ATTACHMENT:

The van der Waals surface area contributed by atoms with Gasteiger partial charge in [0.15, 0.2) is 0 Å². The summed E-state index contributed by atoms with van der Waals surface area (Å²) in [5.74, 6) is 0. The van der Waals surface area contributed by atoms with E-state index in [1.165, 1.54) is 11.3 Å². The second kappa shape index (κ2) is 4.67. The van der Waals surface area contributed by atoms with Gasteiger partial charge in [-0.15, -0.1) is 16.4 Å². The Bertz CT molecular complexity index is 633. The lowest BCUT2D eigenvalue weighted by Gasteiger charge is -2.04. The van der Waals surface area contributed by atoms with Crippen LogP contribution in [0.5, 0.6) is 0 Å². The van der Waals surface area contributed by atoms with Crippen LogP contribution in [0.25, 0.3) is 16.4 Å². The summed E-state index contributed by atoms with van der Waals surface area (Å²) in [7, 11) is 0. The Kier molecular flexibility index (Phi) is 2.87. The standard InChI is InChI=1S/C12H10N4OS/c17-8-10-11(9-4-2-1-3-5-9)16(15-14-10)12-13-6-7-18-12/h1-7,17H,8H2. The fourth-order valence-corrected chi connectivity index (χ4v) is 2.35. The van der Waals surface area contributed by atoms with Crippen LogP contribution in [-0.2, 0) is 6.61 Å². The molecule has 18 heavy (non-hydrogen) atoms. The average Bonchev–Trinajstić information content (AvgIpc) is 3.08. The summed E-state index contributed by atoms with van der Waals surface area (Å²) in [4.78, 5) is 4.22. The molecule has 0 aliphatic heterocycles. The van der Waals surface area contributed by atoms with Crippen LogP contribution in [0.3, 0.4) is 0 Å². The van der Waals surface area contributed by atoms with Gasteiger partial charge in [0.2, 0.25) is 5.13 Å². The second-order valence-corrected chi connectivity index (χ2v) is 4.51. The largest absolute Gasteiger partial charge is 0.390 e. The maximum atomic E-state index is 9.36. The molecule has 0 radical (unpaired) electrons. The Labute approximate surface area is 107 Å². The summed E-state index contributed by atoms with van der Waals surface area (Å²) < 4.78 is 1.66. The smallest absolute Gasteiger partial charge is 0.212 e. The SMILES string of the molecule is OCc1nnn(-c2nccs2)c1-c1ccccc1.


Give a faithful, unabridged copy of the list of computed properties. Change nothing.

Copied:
The van der Waals surface area contributed by atoms with Gasteiger partial charge in [0.15, 0.2) is 0 Å². The summed E-state index contributed by atoms with van der Waals surface area (Å²) in [5.74, 6) is 0. The van der Waals surface area contributed by atoms with E-state index in [1.165, 1.54) is 11.3 Å². The second kappa shape index (κ2) is 4.67. The van der Waals surface area contributed by atoms with Gasteiger partial charge in [-0.15, -0.1) is 16.4 Å². The Bertz CT molecular complexity index is 633. The lowest BCUT2D eigenvalue weighted by Gasteiger charge is -2.04. The van der Waals surface area contributed by atoms with Crippen LogP contribution in [0.5, 0.6) is 0 Å². The van der Waals surface area contributed by atoms with Crippen LogP contribution in [0.25, 0.3) is 16.4 Å². The summed E-state index contributed by atoms with van der Waals surface area (Å²) in [7, 11) is 0. The Kier molecular flexibility index (Phi) is 2.87. The standard InChI is InChI=1S/C12H10N4OS/c17-8-10-11(9-4-2-1-3-5-9)16(15-14-10)12-13-6-7-18-12/h1-7,17H,8H2. The fourth-order valence-corrected chi connectivity index (χ4v) is 2.35. The van der Waals surface area contributed by atoms with Crippen LogP contribution in [-0.2, 0) is 6.61 Å². The molecule has 18 heavy (non-hydrogen) atoms. The average Bonchev–Trinajstić information content (AvgIpc) is 3.08. The summed E-state index contributed by atoms with van der Waals surface area (Å²) in [4.78, 5) is 4.22. The molecule has 0 aliphatic heterocycles. The van der Waals surface area contributed by atoms with Crippen LogP contribution in [0.3, 0.4) is 0 Å². The van der Waals surface area contributed by atoms with Gasteiger partial charge in [0.2, 0.25) is 5.13 Å². The second-order valence-corrected chi connectivity index (χ2v) is 4.51. The largest absolute Gasteiger partial charge is 0.390 e. The maximum atomic E-state index is 9.36. The molecule has 0 radical (unpaired) electrons. The Labute approximate surface area is 107 Å². The summed E-state index contributed by atoms with van der Waals surface area (Å²) < 4.78 is 1.66. The smallest absolute Gasteiger partial charge is 0.212 e. The SMILES string of the molecule is OCc1nnn(-c2nccs2)c1-c1ccccc1.